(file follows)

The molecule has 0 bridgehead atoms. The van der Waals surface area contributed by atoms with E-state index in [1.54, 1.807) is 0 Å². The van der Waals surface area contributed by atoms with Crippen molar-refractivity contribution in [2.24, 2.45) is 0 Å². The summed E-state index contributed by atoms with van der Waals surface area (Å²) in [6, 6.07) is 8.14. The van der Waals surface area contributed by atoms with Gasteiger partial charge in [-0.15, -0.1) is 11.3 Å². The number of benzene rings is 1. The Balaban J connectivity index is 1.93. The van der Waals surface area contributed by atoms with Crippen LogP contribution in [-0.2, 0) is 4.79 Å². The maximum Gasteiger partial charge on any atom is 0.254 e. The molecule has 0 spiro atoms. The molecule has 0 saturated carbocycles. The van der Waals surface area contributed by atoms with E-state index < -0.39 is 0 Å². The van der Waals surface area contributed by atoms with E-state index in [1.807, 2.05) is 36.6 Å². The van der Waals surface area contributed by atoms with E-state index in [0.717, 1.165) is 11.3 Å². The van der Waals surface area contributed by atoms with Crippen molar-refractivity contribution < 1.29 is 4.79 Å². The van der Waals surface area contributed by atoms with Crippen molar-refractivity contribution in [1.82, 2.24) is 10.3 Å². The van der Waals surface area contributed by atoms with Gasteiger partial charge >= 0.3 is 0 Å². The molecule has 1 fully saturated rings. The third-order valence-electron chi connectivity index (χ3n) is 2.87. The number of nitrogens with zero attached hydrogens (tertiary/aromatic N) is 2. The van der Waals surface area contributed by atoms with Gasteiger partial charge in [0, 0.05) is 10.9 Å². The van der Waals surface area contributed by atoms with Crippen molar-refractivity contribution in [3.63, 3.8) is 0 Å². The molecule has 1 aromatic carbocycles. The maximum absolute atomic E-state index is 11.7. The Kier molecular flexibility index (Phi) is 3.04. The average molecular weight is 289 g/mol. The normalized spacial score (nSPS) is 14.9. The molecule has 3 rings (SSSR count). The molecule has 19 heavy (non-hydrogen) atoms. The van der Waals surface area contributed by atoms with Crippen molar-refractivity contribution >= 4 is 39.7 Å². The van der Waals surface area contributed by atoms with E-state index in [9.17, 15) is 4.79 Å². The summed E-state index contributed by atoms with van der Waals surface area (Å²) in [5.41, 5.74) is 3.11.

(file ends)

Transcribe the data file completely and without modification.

The molecule has 0 bridgehead atoms. The van der Waals surface area contributed by atoms with E-state index in [1.54, 1.807) is 0 Å². The van der Waals surface area contributed by atoms with Crippen molar-refractivity contribution in [2.24, 2.45) is 0 Å². The summed E-state index contributed by atoms with van der Waals surface area (Å²) in [6, 6.07) is 8.14. The van der Waals surface area contributed by atoms with Gasteiger partial charge in [-0.15, -0.1) is 11.3 Å². The number of benzene rings is 1. The Balaban J connectivity index is 1.93. The van der Waals surface area contributed by atoms with Crippen LogP contribution in [-0.2, 0) is 4.79 Å². The maximum Gasteiger partial charge on any atom is 0.254 e. The molecule has 0 spiro atoms. The molecule has 0 saturated carbocycles. The van der Waals surface area contributed by atoms with E-state index < -0.39 is 0 Å². The van der Waals surface area contributed by atoms with E-state index in [1.807, 2.05) is 36.6 Å². The van der Waals surface area contributed by atoms with E-state index in [0.717, 1.165) is 11.3 Å². The van der Waals surface area contributed by atoms with Crippen molar-refractivity contribution < 1.29 is 4.79 Å². The van der Waals surface area contributed by atoms with Crippen molar-refractivity contribution in [1.82, 2.24) is 10.3 Å². The van der Waals surface area contributed by atoms with Gasteiger partial charge >= 0.3 is 0 Å². The molecule has 1 fully saturated rings. The third-order valence-electron chi connectivity index (χ3n) is 2.87. The number of nitrogens with zero attached hydrogens (tertiary/aromatic N) is 2. The van der Waals surface area contributed by atoms with Gasteiger partial charge in [0, 0.05) is 10.9 Å². The van der Waals surface area contributed by atoms with Crippen molar-refractivity contribution in [3.63, 3.8) is 0 Å². The molecule has 1 aromatic carbocycles. The maximum absolute atomic E-state index is 11.7. The Kier molecular flexibility index (Phi) is 3.04. The average molecular weight is 289 g/mol. The normalized spacial score (nSPS) is 14.9. The molecule has 3 rings (SSSR count). The molecule has 19 heavy (non-hydrogen) atoms. The van der Waals surface area contributed by atoms with Crippen molar-refractivity contribution >= 4 is 39.7 Å². The van der Waals surface area contributed by atoms with E-state index in [9.17, 15) is 4.79 Å². The summed E-state index contributed by atoms with van der Waals surface area (Å²) in [5.41, 5.74) is 3.11.